Nutrient pollution is considered one of America’s most widespread, costly, and challenging environmental problems. Artificial Floating Islands (AFIs), a phytoremediation technology, has been proven as an efficient, environmental-friendly, and cost-effective strategy to address this issue. However, most previous studies of AFIs were done in controlled conditions at mesocosm experiments. In addition, limited information exists on the use of AFIs as a nutrient remediation/prevention strategy in Ohio. This study aims to fill these gaps. We are currently undertaking a combination of mesocosm and natural experiment to assess the nutrient-removal efficiency of AFI systems in the Milliron Research Wetlands (at the Ohio State University Mansfield campus), and establish a performance baseline for two native aquatic plant species, Carex comosa and Eleocharis palustris. In this study, 18 AFIs, 6 planted with Carex comosa, 6 with Eleocharis palustris, and 6 have no plants, were deployed in a section of the Milliron Research Wetlands. Physical and chemical parameters are being monitored bi-weekly. The AFI systems are constructed using PVC pipes to provide buoyance, EVA foam mats as platforms, and nylon nets to cover the system. Each AFI unit has nine luffa sponges, inserted in the foam mat, to hold aquatic plant seedlings, keep the moisture of roots, and enlarge the surface area for bacterial biofilm development. Since nutrient removal from the wetland is affected by numerous natural processes, a mesocosm experiment was set up to assist the quantification of nutrient removal due specifically to the presence of AFIs. The mesocosm experiment mimics the natural experiment at the wetland and contain 12 equal-size tanks containing water pumped directly from the wetland, 3 of which have AFIs with Carex comosa, 3 have Eleocharis palustris, 3 have no plants, and 3 contain just water from the wetland. Physical and chemical measurements (as well as sample collections) are performed weekly in the tanks. Water in the tanks are exchanged bi-weekly. Preliminary results show that the AFI systems quickly developed large root systems and extensive bacterial biofilms. The effects of the associations between plant biomass, biofilm development, and changing chemical and physical conditions will be investigated as the experiment progresses.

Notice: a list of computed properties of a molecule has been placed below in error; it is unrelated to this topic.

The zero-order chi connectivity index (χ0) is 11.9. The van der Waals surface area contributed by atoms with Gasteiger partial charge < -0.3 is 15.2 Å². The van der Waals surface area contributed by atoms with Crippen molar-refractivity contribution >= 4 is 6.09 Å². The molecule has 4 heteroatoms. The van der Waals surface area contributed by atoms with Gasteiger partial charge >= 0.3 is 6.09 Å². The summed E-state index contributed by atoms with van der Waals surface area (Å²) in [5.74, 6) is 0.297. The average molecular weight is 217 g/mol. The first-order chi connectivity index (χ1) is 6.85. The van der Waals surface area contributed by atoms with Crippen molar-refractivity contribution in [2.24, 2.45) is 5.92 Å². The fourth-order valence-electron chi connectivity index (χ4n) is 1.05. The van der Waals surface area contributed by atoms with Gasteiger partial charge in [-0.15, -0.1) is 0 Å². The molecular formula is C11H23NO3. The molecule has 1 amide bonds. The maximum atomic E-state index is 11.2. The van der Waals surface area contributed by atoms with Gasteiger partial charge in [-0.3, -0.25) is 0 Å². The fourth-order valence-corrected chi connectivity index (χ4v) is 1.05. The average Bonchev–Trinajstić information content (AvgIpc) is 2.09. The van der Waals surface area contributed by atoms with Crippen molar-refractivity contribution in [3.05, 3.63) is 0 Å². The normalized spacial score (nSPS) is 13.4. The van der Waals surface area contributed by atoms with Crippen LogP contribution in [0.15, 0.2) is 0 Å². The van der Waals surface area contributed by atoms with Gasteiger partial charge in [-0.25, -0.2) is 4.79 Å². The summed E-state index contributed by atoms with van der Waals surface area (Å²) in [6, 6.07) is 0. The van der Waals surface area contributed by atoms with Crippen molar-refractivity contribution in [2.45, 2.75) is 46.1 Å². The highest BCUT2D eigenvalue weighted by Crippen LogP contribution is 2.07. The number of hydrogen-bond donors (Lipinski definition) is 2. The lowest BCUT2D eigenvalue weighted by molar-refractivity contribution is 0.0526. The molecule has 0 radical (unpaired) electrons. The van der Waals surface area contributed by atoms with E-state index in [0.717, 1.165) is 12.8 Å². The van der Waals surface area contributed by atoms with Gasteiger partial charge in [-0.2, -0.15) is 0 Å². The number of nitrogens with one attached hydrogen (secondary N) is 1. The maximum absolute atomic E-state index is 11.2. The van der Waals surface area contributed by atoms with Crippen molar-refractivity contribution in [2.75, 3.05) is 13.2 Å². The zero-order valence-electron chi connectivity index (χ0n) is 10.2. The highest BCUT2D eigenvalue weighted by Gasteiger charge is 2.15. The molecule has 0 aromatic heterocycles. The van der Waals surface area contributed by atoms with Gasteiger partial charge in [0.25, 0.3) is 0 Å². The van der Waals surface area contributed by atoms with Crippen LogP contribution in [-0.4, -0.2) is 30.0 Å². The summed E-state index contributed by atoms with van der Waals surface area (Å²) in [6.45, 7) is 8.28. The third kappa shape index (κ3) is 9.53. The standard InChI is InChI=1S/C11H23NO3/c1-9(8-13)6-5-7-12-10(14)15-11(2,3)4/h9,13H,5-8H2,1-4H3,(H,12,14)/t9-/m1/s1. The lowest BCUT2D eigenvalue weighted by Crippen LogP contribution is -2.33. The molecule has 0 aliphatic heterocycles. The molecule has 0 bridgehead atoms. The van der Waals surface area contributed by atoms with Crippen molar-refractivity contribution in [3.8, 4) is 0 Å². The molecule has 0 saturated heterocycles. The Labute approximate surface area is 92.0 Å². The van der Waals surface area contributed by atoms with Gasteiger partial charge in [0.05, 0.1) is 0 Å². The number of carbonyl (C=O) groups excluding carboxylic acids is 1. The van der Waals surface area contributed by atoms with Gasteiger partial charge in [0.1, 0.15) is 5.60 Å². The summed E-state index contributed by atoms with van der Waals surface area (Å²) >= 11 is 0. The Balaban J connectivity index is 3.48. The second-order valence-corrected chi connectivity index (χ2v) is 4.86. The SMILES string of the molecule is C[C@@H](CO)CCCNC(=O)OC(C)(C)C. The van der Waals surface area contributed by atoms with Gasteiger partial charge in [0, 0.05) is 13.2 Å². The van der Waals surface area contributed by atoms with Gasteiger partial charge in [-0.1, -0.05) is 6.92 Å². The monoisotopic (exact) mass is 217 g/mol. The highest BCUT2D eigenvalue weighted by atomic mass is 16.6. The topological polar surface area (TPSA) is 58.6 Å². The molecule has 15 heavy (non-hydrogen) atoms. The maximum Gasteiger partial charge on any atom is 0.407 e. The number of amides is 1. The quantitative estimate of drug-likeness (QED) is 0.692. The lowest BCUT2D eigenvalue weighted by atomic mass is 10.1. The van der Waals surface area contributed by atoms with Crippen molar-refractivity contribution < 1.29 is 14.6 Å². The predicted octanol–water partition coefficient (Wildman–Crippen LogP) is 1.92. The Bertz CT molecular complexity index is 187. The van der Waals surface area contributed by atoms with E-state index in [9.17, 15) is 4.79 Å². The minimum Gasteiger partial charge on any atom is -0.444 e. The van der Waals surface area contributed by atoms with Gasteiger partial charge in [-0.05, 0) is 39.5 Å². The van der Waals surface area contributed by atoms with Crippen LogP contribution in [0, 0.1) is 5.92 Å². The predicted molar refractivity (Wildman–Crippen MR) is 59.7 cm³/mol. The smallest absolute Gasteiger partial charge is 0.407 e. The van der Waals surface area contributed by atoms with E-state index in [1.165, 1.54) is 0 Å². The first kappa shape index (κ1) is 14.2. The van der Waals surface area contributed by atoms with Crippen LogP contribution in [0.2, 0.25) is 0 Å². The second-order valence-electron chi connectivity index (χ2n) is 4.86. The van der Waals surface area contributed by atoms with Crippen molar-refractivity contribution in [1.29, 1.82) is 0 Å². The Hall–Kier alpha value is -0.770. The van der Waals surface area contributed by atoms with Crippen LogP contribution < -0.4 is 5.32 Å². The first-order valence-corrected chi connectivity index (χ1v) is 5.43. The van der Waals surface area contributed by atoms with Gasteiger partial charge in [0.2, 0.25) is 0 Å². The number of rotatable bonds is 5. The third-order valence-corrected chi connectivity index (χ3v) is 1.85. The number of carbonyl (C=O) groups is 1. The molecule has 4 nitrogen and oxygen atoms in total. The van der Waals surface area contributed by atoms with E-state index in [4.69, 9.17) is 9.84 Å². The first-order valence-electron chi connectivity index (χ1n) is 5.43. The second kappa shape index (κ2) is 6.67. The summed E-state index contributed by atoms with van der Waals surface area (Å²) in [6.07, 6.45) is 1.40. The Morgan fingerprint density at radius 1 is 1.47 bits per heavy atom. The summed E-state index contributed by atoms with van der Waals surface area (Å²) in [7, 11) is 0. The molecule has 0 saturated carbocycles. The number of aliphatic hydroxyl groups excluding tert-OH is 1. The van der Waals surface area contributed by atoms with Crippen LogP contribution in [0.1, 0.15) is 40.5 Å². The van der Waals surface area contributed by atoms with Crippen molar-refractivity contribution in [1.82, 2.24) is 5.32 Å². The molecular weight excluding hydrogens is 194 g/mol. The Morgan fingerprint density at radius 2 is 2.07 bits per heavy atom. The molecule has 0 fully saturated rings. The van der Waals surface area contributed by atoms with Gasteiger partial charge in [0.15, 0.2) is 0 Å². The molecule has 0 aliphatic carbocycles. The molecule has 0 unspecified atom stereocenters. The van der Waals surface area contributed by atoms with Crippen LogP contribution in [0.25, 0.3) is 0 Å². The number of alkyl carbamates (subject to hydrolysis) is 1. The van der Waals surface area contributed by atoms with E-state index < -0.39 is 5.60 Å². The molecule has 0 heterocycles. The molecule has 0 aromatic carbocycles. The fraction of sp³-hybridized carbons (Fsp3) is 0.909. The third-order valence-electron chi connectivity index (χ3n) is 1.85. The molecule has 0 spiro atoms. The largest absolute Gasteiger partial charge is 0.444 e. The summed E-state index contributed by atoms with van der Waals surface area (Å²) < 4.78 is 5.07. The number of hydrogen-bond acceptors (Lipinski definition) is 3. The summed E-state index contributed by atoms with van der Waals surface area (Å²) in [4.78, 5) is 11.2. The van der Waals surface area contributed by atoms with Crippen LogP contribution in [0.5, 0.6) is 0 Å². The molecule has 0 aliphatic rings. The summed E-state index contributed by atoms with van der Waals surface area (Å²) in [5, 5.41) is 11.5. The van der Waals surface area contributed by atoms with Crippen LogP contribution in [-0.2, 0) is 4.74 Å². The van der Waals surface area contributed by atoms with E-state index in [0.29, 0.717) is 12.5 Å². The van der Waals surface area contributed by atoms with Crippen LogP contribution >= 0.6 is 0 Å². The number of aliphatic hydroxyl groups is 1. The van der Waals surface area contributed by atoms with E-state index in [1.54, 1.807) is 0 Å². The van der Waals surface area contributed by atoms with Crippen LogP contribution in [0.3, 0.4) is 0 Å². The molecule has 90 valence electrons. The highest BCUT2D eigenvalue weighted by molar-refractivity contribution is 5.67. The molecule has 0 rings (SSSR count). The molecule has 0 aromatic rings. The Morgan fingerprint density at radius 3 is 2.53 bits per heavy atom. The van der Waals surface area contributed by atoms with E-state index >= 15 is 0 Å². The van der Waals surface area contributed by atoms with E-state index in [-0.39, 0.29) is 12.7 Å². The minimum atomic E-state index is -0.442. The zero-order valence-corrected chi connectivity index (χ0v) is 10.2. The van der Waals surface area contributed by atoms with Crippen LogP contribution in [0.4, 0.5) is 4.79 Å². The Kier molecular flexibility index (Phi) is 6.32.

Quantitative knowledge about the burial of sedimentary components at the seafloor has wide-ranging implications in ocean science, from global climate to continental weathering. The use of 230 Th-normalized fluxes reduces uncertainties that many prior studies faced by accounting for the effects of sediment redistribution by bottom currents and minimizing the impact of age model uncertainty. Here we employ a recently compiled global dataset of 230 Th-normalized fluxes with an updated database of seafloor surface sediment composition to derive global maps of the burial flux of calcium carbonate, biogenic opal, total organic carbon (TOC), non-biogenic material, iron, mercury, and excess barium (Baxs). The spatial patterns of burial of the major components are mainly consistent with prior work, but the new quantitative estimates allow evaluations of global deep-sea burial. Our integrated deep-sea burial fluxes are 136 Tg C/yr CaCO3, 153 Tg Si/yr opal, 20Tg C/yr TOC, 220 Mg Hg/yr, and 2.6 Tg Baxs/yr. Sedimentary Fe fluxes reflect a mixture of sources including lithogenic material, hydrothermal inputs and authigenic phases. The fluxes of some commonly used paleo-productivity proxies (TOC, biogenic opal, and Baxs) are not well-correlated geographically with satellite-based productivity estimates. Our new compilation of sedimentary fluxes provides more detailed information on burial fluxes, which should lead to improvements in the understanding of how preservation affects these paleoproxies.